Period 2000-2005: 174,828 ha
Period 2005-2008: 102,938 ha
Period 2008-2010: 31,195 ha
Furthermore, and corroboratively, earlier in May, the Brazil government announced the creation of an emergency task force to fight deforestation of the Amazon rainforest, after a sharp increase in deforestation in that region was recorded in March and April this year, 2011…
Scattered clouds mingle with the smoke from scores of fires burning near the mouth of the Amazon River in Brazil, Atlantic coast. The fires, most of which are probably agricultural fires people have set on purpose to clear forest, have been marked with red dots. Caption and image: by Jesse Allen, Earth Observatory / NASA.
Restoration and preservation projects have been developped.
As presented by Atlantic Forest Organization’s Website, WWF has a number of restoration projects in the region aimed at returning native forest where it has previously been destroyed or degraded.
Such a protection exist as The Discovery Coast Atlantic Forest Reserves, in the states of Bahia and Espírito Santo, and consists of eight separate protected areas containing 112,000 ha of Atlantic forest and associated shrub (restingas).
WWF is also working on establishing new protected areas and creating “green corridors” to connect isolated tracts of forests.
The defined Objectives are to:
1. Increase WWF institutional presence in the Atlantic Forests, building credibility to act in the region in partnership with government and other NGOs.
2. Carry out specific activities which make information available that can serve as a basis for ecoregional conservation planning.
3. Contribute to the development of an ecoregional conservation plan, with an emphasis on establishment and effective implementation of protected areas.
4. Promote the establishment of new protected areas.
5. Contribute to the effective implementation of protected areas.
To ensure stable ecosystems and biological processes as well as to preserve viable populations of key endemic species in the long-term, all forest fragments must be preserved, prioritizing action according to forest type, biodiversity, local endemism, size and biological integrity of the forest.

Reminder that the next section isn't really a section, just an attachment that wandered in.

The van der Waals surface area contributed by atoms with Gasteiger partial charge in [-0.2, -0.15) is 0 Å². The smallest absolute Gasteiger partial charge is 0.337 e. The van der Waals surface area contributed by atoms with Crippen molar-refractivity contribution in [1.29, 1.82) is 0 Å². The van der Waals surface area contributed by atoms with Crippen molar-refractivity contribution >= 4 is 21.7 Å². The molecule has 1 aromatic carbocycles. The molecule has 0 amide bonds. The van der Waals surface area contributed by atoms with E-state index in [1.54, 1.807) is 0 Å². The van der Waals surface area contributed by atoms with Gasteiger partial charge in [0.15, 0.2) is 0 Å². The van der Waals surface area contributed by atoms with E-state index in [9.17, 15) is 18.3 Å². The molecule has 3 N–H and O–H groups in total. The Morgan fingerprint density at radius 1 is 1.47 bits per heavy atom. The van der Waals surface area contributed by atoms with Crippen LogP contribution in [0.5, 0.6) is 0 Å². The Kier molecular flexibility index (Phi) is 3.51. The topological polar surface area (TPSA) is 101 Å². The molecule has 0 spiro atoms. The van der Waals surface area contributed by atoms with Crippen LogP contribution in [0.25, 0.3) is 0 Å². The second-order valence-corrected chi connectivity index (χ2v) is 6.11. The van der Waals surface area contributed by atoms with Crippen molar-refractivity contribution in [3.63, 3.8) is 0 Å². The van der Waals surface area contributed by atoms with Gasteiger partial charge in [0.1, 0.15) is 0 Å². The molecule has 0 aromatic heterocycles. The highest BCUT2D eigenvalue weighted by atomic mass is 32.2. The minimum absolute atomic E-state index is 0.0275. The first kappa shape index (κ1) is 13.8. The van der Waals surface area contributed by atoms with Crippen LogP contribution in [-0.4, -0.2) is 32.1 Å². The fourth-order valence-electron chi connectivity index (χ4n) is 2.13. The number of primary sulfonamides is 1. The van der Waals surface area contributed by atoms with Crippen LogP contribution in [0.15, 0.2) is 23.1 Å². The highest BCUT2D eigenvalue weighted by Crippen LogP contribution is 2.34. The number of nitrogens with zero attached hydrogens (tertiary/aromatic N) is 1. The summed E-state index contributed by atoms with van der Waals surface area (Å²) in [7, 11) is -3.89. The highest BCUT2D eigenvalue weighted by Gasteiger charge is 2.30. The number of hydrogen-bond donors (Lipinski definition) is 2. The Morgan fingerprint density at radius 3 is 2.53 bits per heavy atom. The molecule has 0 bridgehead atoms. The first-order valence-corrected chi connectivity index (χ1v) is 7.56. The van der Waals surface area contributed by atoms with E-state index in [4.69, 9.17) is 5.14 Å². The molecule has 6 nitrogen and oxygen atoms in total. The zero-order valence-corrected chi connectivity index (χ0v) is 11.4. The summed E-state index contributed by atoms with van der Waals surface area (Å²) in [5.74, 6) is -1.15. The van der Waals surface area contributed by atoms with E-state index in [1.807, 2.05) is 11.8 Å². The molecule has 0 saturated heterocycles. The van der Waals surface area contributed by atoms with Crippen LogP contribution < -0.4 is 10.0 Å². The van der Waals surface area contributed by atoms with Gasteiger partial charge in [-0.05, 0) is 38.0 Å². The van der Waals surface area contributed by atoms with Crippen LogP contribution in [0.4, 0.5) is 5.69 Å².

Brazilian coastal forest, Itacaré. Photograph: © SAF — Coastal Care
In addition, these fragments must be strategically linked with forest corridors, which in some cases imply forest rehabilitation. (Atlantic Rainforest).
In a press release, June 5th, 2011, UNEP declared, within the frame of a synthesis unveiled during this year’s World Environment Day (WED) celebrations, Forests in a Green Economy: : ” Investing an additional US$40 billion a year in the forestry sector could halve deforestation rates by 2030, increase rates of tree planting by around 140 per cent by 2050, and catalyze the creation of millions of new jobs according to a report by the UN Environment Programme.
The Green Economy initiative has identified forestry as one of the ten central sectors capable of propelling a transition to a low carbon, resource efficient, employment-generating future if backed by investment and forward-looking policies.
Creative tree planting are promoted to pursue regeneration and recovery, but also increasing engagement from the private sector in these nature-based assets and mobilization by cities and communities across the globe in tree planting efforts, new kinds of smart market mechanisms, ranging from REDD+ to payments for ecosystem services, are emerging.” (UNEP).
May the recognized fragility of the Atlantic coastal Forest become the very seed of its salvation…—CLG
Brazilian coastal forest, Itacaré. Photograph: © SAF — Coastal Care